Logistic Regression Model to Predict Employee Turnover

from sklearn.cross_validation import train_test_split
X_train, X_test, y_train, y_test = train_test_split(X, y, test_size=0.3, random_state=0)
from sklearn.linear_model import LogisticRegression
from sklearn import metrics
logreg = LogisticRegression()
logreg.fit(X_train, y_train)Code language: Python (python)
LogisticRegression(C=1.0, class_weight=None, 
dual=False, fit_intercept=True, intercept_scaling=1, 
max_iter=100, multi_class='ovr', n_jobs=1, penalty='l2', 
random_state=None, solver='liblinear', tol=0.0001, 
verbose=0, warm_start=False)

Let’s check the accuracy of our logistic regression model.

from sklearn.metrics import accuracy_score
print('Logistic regression accuracy: {:.3f}'.format(accuracy_score(y_test, logreg.predict(X_test))))Code language: Python (python)
Logistic regression accuracy: 0.771

Random Forest Classification Model

from sklearn.ensemble import RandomForestClassifier
rf = RandomForestClassifier()
rf.fit(X_train, y_train)Code language: Python (python)
RandomForestClassifier(bootstrap=True, class_weight=None, 
criterion='gini', max_depth=None, max_features='auto', 
max_leaf_nodes=None, min_impurity_split=1e-07, 
min_samples_leaf=1, min_samples_split=2, 
min_weight_fraction_leaf=0.0, n_estimators=10, n_jobs=1, 
oob_score=False, random_state=None, verbose=0, warm_start=False)

Now let’s check the accuracy of our Random Forest Classification Model:

print('Random Forest Accuracy: {:.3f}'.format(accuracy_score(y_test, rf.predict(X_test))))Code language: Python (python)

Random Forest Accuracy: 0.978

Confusion Matrix for our Machine Learning Models

Now I will construct a confusion matrix to visualize predictions made by our classifier and evaluate the accuracy of our machine learning classification.

Random Forest

from sklearn.metrics import classification_report
print(classification_report(y_test, rf.predict(X_test)))Code language: Python (python)
Image for post
y_pred = rf.predict(X_test)
from sklearn.metrics import confusion_matrix
import seaborn as sns
forest_cm = metrics.confusion_matrix(y_pred, y_test, [1,0])
sns.heatmap(forest_cm, annot=True, fmt='.2f',xticklabels = ["Left", "Stayed"] , yticklabels = ["Left", "Stayed"] )
plt.ylabel('True class')
plt.xlabel('Predicted class')
plt.title('Random Forest')Code language: Python (python)
employee turnover with random forest

Logistic Regression

print(classification_report(y_test, logreg.predict(X_test)))Code language: Python (python)
Image for post
logreg_y_pred = logreg.predict(X_test)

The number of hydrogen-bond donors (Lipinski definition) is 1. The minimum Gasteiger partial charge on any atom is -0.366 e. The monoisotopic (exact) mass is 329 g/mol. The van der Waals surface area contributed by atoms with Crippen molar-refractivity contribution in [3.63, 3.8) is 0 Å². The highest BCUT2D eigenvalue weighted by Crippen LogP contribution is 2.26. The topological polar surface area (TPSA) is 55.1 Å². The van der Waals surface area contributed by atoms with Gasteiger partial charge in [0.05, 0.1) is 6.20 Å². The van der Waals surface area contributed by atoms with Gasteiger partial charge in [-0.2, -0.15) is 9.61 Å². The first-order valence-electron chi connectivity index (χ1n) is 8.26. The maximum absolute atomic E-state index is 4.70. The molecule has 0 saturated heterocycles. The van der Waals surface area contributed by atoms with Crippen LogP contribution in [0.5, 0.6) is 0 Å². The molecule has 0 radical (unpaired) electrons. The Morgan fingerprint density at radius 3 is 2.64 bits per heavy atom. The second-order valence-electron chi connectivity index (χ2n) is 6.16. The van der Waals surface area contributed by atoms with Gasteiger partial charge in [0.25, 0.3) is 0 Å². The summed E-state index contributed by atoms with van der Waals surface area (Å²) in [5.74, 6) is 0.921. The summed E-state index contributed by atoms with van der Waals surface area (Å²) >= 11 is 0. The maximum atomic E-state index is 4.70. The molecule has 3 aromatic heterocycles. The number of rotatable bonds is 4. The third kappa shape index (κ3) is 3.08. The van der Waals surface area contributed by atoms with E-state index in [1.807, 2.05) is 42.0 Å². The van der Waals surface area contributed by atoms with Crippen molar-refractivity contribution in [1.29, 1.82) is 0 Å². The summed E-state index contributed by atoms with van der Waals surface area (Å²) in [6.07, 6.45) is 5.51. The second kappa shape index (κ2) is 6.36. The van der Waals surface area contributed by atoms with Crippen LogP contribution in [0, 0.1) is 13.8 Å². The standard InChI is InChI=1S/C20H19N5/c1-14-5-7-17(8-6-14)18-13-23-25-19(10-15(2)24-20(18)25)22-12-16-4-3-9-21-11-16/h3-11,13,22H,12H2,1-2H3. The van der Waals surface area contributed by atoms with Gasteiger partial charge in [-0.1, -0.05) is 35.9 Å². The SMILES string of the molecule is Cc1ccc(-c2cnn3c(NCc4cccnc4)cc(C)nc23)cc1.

logreg_cm = metrics.confusion_matrix(logreg_y_pred, y_test, [1,0])
sns.heatmap(logreg_cm, annot=True, fmt='.2f',xticklabels = ["Left", "Stayed"] , yticklabels = ["Left", "Stayed"] )
plt.ylabel('True class')
plt.xlabel('Predicted class')
plt.title('Logistic Regression')Code language: Python (python)
employee turnover with logistic regression

Employee Turnover Prediction Curve

from sklearn.metrics import roc_auc_score
from sklearn.metrics import roc_curve
logit_roc_auc = roc_auc_score(y_test, logreg.predict(X_test))
fpr, tpr, thresholds = roc_curve(y_test, logreg.predict_proba(X_test)[:,1])
rf_roc_auc = roc_auc_score(y_test, rf.predict(X_test))
rf_fpr, rf_tpr, rf_thresholds = roc_curve(y_test, rf.predict_proba(X_test)[:,1])
plt.plot(fpr, tpr, label='Logistic Regression (area = %0.2f)' % logit_roc_auc)
plt.plot(rf_fpr, rf_tpr, label='Random Forest (area = %0.2f)' % rf_roc_auc)
plt.plot([0, 1], [0, 1],'r--')
plt.xlim([0.0, 1.0])
plt.ylim([0.0, 1.05])
plt.xlabel('False Positive Rate')
plt.ylabel('True Positive Rate')
plt.title('Receiver operating characteristic')
plt.legend(loc="lower right")
plt.show()Code language: Python (python)
Employee Turnover Curve

The receiver operating characteristic (ROC) curve is a standard tool used with binary classifiers. The red dotted line represents the ROC curve of a purely random classifier; a good classifier stays as far away from that line as possible (toward the top-left corner).

So, as we can see that the Random Forest Model has proven to be more useful in the prediction of employee turnover, now let’s have a look at the feature importance of our random forest classification model.

feature_labels = np.array(['satisfaction_level', 'last_evaluation', 'time_spend_company', 'Work_accident', 'promotion_last_5years', 
      'department_RandD', 'department_hr', 'department_management', 'salary_high', 'salary_low'])
importance = rf.feature_importances_
feature_indexes_by_importance = importance.argsort()
for index in feature_indexes_by_importance:
    print('{}-{:.2f}%'.format(feature_labels[index], (importance[index] *100.0)))Code language: Python (python)

According to our Random Forest classification model, the above aspects show the most important features which will influence whether an employee will leave the company, in ascending order.

Also, read – Customer Segmentation with Python.

I hope you liked this article on Employee Turnover Prediction with Machine Learning. Feel free to ask your valuable questions in the comments section and dont’ forget to subscribe to our daily newsletters below if you like my work.